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Passenger traffic in the Middle East grew 9.3% over the first half of 2016, according to data from Airports Council International (ACI). Figures from ACI revealed that the United Arab Emirates (UAE) and Qatar reported the highest growth in passenger travel for the region, with an increase of 3.69 million and 2.97 million passengers respectively for the year to date.
However, in line with a slowdown in Europe resulting from uncertain economic, political and security conditions, international passenger growth in the region slowed significantly in June to 3.6%. This comes on top of a tricky economic and geo-political climate over the past two years, which has seen a sharp decline in high-spending travelers from countries like Russia (growth in Russian arrivals to the UAE dropped from 14% in 2013 to 2% in 2014 due to the weak ruble, according to Euromonitor International) and lower Chinese spending as a result of currency fluctuations, which have made products in the region more expensive than other markets.
Announcing its 2016 half year results in July, travel-retail operator Dufry Group reported that underlying results in the Asia, Middle East and Australia region were flat, with solid sales in Southern Asia and South Korea offsetting lower spending from the Chinese in other parts of the region. “Two factors negatively impacted some of our locations: the decline of sales to Russians worldwide […] and the devaluation of some emerging-market currencies,” commented Dufry Group ceo Julián Diaz.
These trends are having an impact on fragrance and cosmetics sales. Dubai Duty Free, which operates duty-free stores at Dubai International Airport, said that beauty sales generated by customers travelling to Russia were down by almost 15%, according to March 2016 boarding card analysis. In particular, this is has hit key high-end fragrance and skincare brands, which have been favourites for the Russians. Overall, beauty travel-retail and duty-free sales in the Middle East fell 0.9% to $5.9bn in 2015, according to Generation Research.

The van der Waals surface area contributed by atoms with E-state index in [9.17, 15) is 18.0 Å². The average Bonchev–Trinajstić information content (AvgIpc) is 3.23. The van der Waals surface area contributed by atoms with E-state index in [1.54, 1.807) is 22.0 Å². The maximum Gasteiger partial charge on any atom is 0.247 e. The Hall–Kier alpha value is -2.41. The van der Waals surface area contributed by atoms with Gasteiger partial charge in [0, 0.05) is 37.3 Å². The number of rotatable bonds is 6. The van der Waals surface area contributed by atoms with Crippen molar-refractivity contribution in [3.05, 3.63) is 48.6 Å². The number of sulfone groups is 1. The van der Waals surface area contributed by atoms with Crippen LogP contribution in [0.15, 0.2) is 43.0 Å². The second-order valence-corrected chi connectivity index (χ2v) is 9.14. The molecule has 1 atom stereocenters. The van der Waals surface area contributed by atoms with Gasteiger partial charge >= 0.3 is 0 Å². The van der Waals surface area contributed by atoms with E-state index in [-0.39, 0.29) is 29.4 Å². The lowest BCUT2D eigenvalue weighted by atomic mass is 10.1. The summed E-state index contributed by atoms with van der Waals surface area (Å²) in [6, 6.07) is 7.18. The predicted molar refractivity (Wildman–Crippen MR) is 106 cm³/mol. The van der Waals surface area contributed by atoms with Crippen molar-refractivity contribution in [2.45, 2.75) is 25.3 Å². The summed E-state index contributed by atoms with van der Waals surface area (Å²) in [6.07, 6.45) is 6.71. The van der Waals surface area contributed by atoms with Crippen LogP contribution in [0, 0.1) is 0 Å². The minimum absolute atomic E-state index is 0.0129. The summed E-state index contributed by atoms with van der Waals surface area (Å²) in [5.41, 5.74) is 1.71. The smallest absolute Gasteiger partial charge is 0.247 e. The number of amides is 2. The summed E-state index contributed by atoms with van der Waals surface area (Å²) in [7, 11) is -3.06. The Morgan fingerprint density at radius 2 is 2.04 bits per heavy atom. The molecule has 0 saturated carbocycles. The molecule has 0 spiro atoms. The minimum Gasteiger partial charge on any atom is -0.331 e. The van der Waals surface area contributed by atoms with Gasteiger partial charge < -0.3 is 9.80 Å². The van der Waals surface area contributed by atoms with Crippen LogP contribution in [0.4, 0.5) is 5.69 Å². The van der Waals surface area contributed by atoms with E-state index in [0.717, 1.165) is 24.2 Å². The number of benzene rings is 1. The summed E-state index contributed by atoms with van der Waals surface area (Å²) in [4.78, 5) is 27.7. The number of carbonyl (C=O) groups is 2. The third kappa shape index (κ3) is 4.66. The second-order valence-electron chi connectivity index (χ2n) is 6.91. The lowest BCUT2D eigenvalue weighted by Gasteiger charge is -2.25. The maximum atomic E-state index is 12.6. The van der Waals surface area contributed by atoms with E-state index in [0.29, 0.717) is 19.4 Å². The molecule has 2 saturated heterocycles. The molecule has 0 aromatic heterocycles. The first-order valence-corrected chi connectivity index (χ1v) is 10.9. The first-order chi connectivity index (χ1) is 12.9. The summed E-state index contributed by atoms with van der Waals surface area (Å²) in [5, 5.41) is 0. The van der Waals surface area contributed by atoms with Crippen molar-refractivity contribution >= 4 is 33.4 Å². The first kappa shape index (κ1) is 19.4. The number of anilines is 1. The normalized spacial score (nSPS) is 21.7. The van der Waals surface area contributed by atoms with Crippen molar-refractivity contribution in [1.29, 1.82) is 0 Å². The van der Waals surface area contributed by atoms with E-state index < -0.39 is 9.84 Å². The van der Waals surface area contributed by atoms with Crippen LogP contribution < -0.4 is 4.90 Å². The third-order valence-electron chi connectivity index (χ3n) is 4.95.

Expansion drives growth
But despite this, the Middle East remains a key market for travel-retail sales and has enviable future prospects. A strategic location as a transit hub for long-haul travel between east and west, several airports in the Middle East – including Bahrain International, Muscat International (Oman), Cairo Airport, King Abdulaziz International in Saudi Arabia – have embarked on ambitious expansion plans designed to increase passenger capacity and boost terminal space for retail and entertainment. There is also the construction of several airport hubs in Qatar, Abu Dhabi and Istanbul scheduled for completion by 2018. A major project in the region was Dubai International Airport’s opening of its concourse D in February, which increases the capacity at the airport from 75 million to 90 million passengers a year. Other developments include, Royal Jordanian’s announcement in August that it had chosen DFASS Group to launch its inflight duty-free offering.
Driven by these factors, global beauty brands continue to see the Middle East as a key part of their travel-retail strategies. Indeed, French beauty company L’Oréal singled out the Middle East in its 2015 annual report for its bright future for travel retail, and it is not alone in investing in the region’s airport stores and marketing in its airports in a bid to capture growth in the channel.